3 Highly Effective SEO Tips for Competing With Big Brands
One of the cold, hard truths of SEO is that big brands have the upper hand.
Big names are so established with consumers that they regularly get searches and clicks, enabling them to sit comfortably atop search engine rankings. Worse still, big brands have big teams and budgets to throw behind marketing strategies that further boost the public’s affinity for them, solidifying their SEO even more. This creates a blockade at the top of search engines that seems impossible for a smaller business to penetrate.
However, it is entirely possible for a small business to compete against big ones, sneak under the radar and bring in some all-important customers. And we’re going to show you how.
This post will give you some tactics which you can use to make sure your business wins its very own David versus Goliath story.
1. Ensure Your Website and Brand Are Ready for Battle
It’s all well and good bringing people to your site, but if it’s confusing or unfriendly to the user, your efforts will be completely wasted.
You need to ensure that your website:
- is mobile compatible,
- is easy to navigate,
- doesn’t take ages to load, and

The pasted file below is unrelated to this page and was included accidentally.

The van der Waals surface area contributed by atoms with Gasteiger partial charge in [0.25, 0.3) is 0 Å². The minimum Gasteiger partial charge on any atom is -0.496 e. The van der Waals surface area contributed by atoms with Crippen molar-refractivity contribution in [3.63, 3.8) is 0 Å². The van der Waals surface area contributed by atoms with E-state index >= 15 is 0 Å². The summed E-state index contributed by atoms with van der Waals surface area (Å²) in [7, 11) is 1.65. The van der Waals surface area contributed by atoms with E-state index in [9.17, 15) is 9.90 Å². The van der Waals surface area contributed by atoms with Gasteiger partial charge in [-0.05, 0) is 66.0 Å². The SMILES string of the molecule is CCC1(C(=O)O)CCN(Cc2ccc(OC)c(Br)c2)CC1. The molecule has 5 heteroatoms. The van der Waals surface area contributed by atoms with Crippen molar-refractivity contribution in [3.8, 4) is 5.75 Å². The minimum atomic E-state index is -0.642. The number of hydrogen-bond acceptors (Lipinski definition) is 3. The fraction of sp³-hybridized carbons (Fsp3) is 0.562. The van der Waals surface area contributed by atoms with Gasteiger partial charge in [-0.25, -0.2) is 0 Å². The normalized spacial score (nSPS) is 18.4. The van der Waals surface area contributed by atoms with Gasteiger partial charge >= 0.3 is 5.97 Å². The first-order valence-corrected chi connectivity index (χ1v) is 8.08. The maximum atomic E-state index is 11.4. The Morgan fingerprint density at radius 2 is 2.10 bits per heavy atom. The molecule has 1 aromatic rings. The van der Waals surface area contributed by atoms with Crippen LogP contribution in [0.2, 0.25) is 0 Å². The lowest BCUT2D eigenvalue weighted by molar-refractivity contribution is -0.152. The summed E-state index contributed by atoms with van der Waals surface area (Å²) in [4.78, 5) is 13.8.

- has no broken links.
Believe it or not, if you do all of the above, your site will be far more appealing to Google (from this particular perspective) than many big-name competitors.
There are plenty of other key on-site SEO techniques that you can take advantage of. Utilize Google’s Webmaster Tools in order to keep a close eye on how Google is responding to the content on your site.
Bonus tip: Ensure that your visual branding is high quality and consistent throughout your site. This makes a huge difference to how customers value your business.
2. Know Your Strengths
Big brands can ride on their established reputations and don’t necessarily need to strive to make themselves stand out, but you must take every opportunity to do so.
Think about why customers should be picking your coffee shop or building services or insurance company over the big names. This may be in terms of what makes your product or service unique, or what benefits a customer can experience.
Here are some examples:
- A coffee shop that is close to the university campus and offers discounts.
- An eco-friendly delivery company.
- A restaurant with a loyalty scheme.
Once you have your unique selling point, you can use it to build your giant-slaying strategy. Encourage your customers to make noise on social media channels about your company and the service they’ve received.